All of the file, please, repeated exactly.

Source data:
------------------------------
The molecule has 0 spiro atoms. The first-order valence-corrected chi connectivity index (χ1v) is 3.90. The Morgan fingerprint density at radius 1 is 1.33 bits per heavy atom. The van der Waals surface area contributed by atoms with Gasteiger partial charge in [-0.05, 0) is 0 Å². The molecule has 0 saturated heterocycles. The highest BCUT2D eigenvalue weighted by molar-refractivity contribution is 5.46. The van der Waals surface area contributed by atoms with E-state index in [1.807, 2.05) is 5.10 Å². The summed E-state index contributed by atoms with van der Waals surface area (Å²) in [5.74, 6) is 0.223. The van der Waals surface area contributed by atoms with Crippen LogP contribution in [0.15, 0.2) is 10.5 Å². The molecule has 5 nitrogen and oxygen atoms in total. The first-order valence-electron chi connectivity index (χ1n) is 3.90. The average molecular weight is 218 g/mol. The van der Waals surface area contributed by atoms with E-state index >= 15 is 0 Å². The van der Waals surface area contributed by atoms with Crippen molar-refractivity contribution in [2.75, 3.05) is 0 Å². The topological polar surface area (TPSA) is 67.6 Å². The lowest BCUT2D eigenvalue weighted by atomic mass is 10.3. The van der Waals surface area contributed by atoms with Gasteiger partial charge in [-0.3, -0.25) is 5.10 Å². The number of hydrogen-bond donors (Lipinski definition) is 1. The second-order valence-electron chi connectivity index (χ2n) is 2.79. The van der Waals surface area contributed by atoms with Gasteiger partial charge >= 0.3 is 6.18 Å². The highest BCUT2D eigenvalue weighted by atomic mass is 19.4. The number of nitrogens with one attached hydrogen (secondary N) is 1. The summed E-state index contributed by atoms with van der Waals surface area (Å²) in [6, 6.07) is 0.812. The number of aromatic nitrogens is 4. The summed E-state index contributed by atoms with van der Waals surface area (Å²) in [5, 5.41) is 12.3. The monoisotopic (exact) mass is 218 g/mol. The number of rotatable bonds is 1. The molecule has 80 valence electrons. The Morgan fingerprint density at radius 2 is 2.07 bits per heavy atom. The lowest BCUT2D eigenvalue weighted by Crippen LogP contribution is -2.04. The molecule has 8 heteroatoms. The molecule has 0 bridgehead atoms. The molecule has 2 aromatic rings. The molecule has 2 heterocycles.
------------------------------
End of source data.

The molecule has 0 spiro atoms. The first-order valence-corrected chi connectivity index (χ1v) is 3.90. The Morgan fingerprint density at radius 1 is 1.33 bits per heavy atom. The van der Waals surface area contributed by atoms with Gasteiger partial charge in [-0.05, 0) is 0 Å². The molecule has 0 saturated heterocycles. The highest BCUT2D eigenvalue weighted by molar-refractivity contribution is 5.46. The van der Waals surface area contributed by atoms with E-state index in [1.807, 2.05) is 5.10 Å². The summed E-state index contributed by atoms with van der Waals surface area (Å²) in [5.74, 6) is 0.223. The van der Waals surface area contributed by atoms with Crippen LogP contribution in [0.15, 0.2) is 10.5 Å². The molecule has 5 nitrogen and oxygen atoms in total. The first-order valence-electron chi connectivity index (χ1n) is 3.90. The average molecular weight is 218 g/mol. The van der Waals surface area contributed by atoms with E-state index >= 15 is 0 Å². The van der Waals surface area contributed by atoms with Crippen molar-refractivity contribution in [2.75, 3.05) is 0 Å². The topological polar surface area (TPSA) is 67.6 Å². The lowest BCUT2D eigenvalue weighted by atomic mass is 10.3. The van der Waals surface area contributed by atoms with Gasteiger partial charge in [-0.3, -0.25) is 5.10 Å². The number of hydrogen-bond donors (Lipinski definition) is 1. The second-order valence-electron chi connectivity index (χ2n) is 2.79. The van der Waals surface area contributed by atoms with Gasteiger partial charge >= 0.3 is 6.18 Å². The highest BCUT2D eigenvalue weighted by atomic mass is 19.4. The number of nitrogens with one attached hydrogen (secondary N) is 1. The summed E-state index contributed by atoms with van der Waals surface area (Å²) in [6, 6.07) is 0.812. The number of aromatic nitrogens is 4. The summed E-state index contributed by atoms with van der Waals surface area (Å²) in [5, 5.41) is 12.3. The monoisotopic (exact) mass is 218 g/mol. The number of rotatable bonds is 1. The molecule has 80 valence electrons. The Morgan fingerprint density at radius 2 is 2.07 bits per heavy atom. The lowest BCUT2D eigenvalue weighted by Crippen LogP contribution is -2.04. The molecule has 8 heteroatoms. The molecule has 0 bridgehead atoms. The molecule has 2 aromatic rings. The molecule has 2 heterocycles.